United States v. Mendez-Sosa

Summarized by:

  • Court: 9th Circuit Court of Appeals Archives
  • Area(s) of Law: Immigration
  • Date Filed: 03-02-2015
  • Case #: 13-10664
  • Judge(s)/Court Below: Per Curium; Circuit Judges Wallace, Smith, and Friedland
  • Full Text Opinion

The applicable definition of “conviction” for purposes of implementing sentencing guidelines in the immigration context is to be found in federal law, not state law.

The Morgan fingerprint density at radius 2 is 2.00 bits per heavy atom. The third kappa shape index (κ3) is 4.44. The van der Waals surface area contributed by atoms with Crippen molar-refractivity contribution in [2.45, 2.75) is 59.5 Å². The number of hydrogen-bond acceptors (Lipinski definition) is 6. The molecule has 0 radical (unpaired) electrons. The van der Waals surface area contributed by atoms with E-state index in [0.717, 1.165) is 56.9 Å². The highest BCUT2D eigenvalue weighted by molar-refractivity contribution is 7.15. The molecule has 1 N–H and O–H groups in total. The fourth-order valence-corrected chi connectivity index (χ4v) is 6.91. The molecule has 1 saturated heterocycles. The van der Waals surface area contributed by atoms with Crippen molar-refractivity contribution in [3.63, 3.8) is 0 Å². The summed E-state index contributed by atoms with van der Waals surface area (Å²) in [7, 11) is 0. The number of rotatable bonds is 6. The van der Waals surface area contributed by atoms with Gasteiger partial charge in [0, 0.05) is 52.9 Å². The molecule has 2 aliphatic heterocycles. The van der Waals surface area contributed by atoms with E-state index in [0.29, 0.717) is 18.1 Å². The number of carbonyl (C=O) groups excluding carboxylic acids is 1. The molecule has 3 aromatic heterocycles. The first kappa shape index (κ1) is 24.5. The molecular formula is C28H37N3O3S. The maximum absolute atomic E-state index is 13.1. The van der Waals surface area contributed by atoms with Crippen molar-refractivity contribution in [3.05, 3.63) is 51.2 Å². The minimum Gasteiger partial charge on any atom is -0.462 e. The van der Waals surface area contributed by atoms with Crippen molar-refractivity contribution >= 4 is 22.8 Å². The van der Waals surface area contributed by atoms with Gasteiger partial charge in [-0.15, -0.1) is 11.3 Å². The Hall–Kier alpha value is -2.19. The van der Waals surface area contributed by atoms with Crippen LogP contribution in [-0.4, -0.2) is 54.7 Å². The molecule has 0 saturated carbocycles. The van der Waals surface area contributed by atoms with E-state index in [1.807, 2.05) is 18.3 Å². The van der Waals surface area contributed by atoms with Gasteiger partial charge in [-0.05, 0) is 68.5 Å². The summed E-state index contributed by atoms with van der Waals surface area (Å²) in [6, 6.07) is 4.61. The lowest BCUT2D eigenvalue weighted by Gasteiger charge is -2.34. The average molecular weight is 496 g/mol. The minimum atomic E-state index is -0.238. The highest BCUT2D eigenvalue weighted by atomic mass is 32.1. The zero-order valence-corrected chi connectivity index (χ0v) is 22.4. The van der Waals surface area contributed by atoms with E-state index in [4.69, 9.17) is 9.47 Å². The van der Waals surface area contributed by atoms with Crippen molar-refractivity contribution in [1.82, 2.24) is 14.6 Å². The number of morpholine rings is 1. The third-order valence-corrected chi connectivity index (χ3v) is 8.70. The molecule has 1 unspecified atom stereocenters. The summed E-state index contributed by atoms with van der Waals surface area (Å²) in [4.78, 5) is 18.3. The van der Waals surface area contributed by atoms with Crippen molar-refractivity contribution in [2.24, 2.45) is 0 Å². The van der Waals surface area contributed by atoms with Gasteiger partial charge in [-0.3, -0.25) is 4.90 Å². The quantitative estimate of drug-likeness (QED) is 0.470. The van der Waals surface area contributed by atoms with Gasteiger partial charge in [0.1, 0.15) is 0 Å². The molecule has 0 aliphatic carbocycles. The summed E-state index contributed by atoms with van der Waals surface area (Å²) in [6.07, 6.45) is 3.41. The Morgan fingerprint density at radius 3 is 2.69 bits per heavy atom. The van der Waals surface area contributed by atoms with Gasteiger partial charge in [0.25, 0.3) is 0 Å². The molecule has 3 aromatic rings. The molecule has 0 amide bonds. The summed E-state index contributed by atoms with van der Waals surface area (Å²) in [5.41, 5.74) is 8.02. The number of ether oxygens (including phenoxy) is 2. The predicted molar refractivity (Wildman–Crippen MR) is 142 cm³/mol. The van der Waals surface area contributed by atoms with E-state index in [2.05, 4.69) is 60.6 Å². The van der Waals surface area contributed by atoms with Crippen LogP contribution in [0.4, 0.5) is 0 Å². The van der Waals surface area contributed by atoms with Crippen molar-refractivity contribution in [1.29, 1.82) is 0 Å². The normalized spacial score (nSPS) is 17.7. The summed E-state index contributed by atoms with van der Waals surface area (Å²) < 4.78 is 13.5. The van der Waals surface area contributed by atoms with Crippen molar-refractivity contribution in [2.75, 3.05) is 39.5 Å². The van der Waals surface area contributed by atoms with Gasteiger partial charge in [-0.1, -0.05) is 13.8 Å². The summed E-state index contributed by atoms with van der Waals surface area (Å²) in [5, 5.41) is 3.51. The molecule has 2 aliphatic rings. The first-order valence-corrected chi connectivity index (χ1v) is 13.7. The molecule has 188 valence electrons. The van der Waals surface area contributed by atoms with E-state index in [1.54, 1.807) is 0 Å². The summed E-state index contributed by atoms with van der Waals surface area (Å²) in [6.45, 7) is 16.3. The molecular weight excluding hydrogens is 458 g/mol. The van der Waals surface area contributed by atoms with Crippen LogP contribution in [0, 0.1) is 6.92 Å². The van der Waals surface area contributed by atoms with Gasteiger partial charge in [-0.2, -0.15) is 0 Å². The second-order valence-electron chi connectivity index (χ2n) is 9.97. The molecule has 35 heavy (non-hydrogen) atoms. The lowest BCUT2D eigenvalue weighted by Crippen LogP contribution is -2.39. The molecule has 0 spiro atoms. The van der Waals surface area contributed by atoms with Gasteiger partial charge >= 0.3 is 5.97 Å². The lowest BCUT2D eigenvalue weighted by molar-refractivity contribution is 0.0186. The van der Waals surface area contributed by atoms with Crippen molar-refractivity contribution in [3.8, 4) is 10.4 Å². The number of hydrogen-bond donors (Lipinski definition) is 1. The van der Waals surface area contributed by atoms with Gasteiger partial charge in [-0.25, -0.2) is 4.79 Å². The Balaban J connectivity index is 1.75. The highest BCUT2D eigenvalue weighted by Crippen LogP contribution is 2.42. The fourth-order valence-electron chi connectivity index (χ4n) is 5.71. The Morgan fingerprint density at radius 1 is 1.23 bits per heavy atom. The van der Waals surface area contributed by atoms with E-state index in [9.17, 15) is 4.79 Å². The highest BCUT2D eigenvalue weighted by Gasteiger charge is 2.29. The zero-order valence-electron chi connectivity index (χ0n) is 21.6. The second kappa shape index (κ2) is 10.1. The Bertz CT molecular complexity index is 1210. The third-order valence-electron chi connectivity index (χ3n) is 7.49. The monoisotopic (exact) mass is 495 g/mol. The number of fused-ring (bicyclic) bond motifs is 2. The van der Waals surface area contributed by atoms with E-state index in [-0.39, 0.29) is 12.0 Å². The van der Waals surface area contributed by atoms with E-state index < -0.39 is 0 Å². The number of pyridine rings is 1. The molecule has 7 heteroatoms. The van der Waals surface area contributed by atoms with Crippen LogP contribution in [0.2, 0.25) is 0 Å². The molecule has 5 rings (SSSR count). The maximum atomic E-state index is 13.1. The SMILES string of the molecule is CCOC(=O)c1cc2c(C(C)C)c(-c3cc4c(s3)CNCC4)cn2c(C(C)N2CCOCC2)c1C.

Juan Alberto Mendez-Sosa appealed the district court’s sentence of thirty-seven months in prison after Mendez-Sosa pled guilty to unlawfully reentering into the United States following his deportation. Applying federal sentencing guidelines, the district judge “assessed a 16-level sentencing enhancement” because Mendez-Sosa had a prior conviction that constituted a “crime of violence” under the Criminal Sexual Contact under the New Jersey Criminal Justice Conduct Code section 2C:14-3(b). Mendez-Sosa alleged no conviction ensued of a prior offense because New Jersey law and the Immigration and Nationality Act did not define the term “conviction,” and that even if there were a conviction of a prior offense, such conviction would not be considered a “crime of violence.” On appeal, the Ninth Circuit held that any federal sentencing enhancement provisions do not depend on state law, but, rather, are defined under uniform federal law. The panel held that the district judge property applied the 16-level sentencing enhancement because there was a prior guilty plea. Further, the panel held that Mendez-Sosa’s crime was a “crime of violence” because it constituted a “forcible sex offense” as defined by the federal sentencing guidelines, which include any offense where the victim did not consent. Given that New Jersey law contained “alternatives that do not involve the absence of consent,” the district court did not err in its determination. AFFIRMED.

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